The International product life cycle theory given by Vernon, explains the various stages in the life of a new product and the resultant international trade. The two important principles of this theory are:
Technological changes and innovations: According to this theory, innovations are generally concentrated in the richer and developed countries. This is because innovations require huge capital investment and developed countries being capital rich countries are in a better position to fund them. Further, they also have effective patent regulations along with a favourable tax structure and availability of skilled labour. Also, the consumers in these countries have high income with high per capita consumption and generally do not hesitate to try new products.
The innovations in the automobile industry and product and process developments taking place in pharmaceutical industry clearly highlight the fact that developed countries provide conducive environment to manufacture and market the innovated products.
Market structure: Initially these goods are produced for local consumption on account of proximity to factors of production and consumption market. Owing to price inelasticity, producers enjoy high profits, which also covers their high manufacturing costs. These high profits encourage production that leads to oversupply and the country starts exporting. As the product enters the maturity stage or factors of production change, the production shifts to other developed countries with more suitable patterns of factor prices.
The factor of production changes on account of standardization of products or expiry of the patent granted or on account of development of substitutes. This leads to decline in exports of the country that first came up with the innovation and eventually may end up becoming an importer. However, one must also note that a product may be at different stages of life cycle at the same time. Hence a country may be exporting gas well as importing the same product, albeit different versions.
Consider the automobile industry. The history of automobile industry begins with the steam era. The first self-driven steam based vehicle or carriage was developed until Henry Ford set the assembly lines for mass production. This development set the path for automobile industry expansion and growth. Savings that happened during depression and world war later fuelled consumption as World War II ended and employment increased. With supply falling short of demand, many technologically advanced foreign players from Japan and European nations marked entry into the US markets leading to stiff competition. The oil crises also led to fall of a market share of US carmakers as Japanese manufacturers were technologically advanced to manufacture more fuel-efficient cars. Further, such cars were priced at affordable rates. All this led to stiff competition in US markets and increased imports from Japan. Also the factors of production started becoming expensive with shifts in factor of production across industries (manufacturing to service oriented). Apart form scaling cost of production, market reached a saturation point that necessitated moving out of homeland and foraying into developing or emerging economies, whose per capita consumption was increasing and where automobile sales have been propelling.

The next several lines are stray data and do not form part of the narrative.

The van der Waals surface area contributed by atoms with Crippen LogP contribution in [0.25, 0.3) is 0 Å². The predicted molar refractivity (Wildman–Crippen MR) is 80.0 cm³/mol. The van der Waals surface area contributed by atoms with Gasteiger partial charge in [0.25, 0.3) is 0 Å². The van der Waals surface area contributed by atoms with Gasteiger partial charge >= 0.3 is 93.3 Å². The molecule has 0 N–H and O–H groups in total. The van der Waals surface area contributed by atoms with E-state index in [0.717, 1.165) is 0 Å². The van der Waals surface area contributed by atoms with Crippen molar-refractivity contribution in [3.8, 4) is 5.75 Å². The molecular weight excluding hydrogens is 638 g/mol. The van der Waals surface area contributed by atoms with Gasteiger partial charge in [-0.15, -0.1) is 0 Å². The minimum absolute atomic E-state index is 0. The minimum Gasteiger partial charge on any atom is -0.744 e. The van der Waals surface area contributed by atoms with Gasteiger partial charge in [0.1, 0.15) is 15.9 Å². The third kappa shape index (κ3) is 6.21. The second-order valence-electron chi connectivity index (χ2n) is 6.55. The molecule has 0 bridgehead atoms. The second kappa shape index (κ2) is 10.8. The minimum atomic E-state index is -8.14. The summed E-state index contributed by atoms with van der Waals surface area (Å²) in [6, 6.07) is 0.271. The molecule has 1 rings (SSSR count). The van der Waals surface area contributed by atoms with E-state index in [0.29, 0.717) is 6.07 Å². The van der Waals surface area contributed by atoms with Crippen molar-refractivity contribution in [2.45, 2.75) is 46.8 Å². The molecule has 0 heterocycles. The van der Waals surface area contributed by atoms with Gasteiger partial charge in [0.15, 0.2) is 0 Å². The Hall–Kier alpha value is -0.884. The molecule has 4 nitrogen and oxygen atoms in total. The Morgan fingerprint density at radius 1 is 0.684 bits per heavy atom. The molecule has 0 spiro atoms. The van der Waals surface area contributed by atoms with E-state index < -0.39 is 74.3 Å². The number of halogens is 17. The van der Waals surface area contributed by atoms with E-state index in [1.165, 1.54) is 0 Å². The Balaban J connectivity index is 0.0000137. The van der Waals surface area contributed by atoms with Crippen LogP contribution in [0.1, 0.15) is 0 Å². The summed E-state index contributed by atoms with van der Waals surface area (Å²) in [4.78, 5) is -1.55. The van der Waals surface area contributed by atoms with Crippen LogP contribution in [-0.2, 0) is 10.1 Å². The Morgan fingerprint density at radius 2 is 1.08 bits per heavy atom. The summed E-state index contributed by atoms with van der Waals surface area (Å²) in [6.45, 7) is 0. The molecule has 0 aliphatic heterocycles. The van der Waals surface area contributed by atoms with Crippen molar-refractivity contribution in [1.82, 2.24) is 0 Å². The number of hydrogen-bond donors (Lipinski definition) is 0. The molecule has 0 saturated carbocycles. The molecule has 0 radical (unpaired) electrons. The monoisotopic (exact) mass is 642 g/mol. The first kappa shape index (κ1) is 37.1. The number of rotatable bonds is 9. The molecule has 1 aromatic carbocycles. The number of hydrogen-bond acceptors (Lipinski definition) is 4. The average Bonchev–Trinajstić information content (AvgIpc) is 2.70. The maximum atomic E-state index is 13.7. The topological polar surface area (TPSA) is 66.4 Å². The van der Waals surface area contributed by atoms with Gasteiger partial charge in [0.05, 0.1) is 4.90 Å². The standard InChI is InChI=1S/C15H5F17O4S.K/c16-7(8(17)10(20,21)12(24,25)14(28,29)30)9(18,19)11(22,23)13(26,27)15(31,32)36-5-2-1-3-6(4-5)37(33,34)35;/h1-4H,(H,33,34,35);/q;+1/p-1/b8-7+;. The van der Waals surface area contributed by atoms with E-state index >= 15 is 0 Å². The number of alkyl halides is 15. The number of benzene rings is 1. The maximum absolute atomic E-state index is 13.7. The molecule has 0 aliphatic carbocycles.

With the increase in cost of manufacturing domestically, US and European nations, even before foraying into emerging economies and setting up a manufacturing base in collaboration with domestic players, had already started outsourcing auto components products from low cost producers in developing countries to minimize cost of production. India is a preferred destination of auto manufacturers owing to its strong engineering skills and relatively low cost highly skilled human resource.
Thus, international product life cycle highlights that US started losing dominance as other developed technology oriented economies like Japan and Europe came out with more efficient products or process of manufacturing the same product leading to a competitive environment. In such cases consumers turn out to be beneficiaries of increasing competition as prices are scaled downwards. With saturation and increase in cost of production, developing economies gain. With increased employment, disposable income increases, this leads to increase in consumption. Increased spending in turn increases demand for products. This facilitates competition that leads to emergence of strong companies domestically and also entry of foreign players if policies and laws favour so, also collaborations and joint ventures activities are witnessed that leads to a win-win situation (foreign players get a new market, domestic players get access to technology).
Same is the case with other booming industries like retail and pharmaceutical industry (patents expiring, changing regulations and policies facilitating globalization of industry, high cost of research and development necessitating collaborations and growth of generics market). The IT industry in India developed owing to increased outsourcing by developed economies like US. Though the industry lost sheen with fluctuation in currency rates and slowdown in global economies, the IT giants are diversifying their revenues across geographies including other developing economies.
Thus, the current attention gathered by the developing economies is owing to the international product life cycle.
Read our view on the product life cycle in context of the retail sector.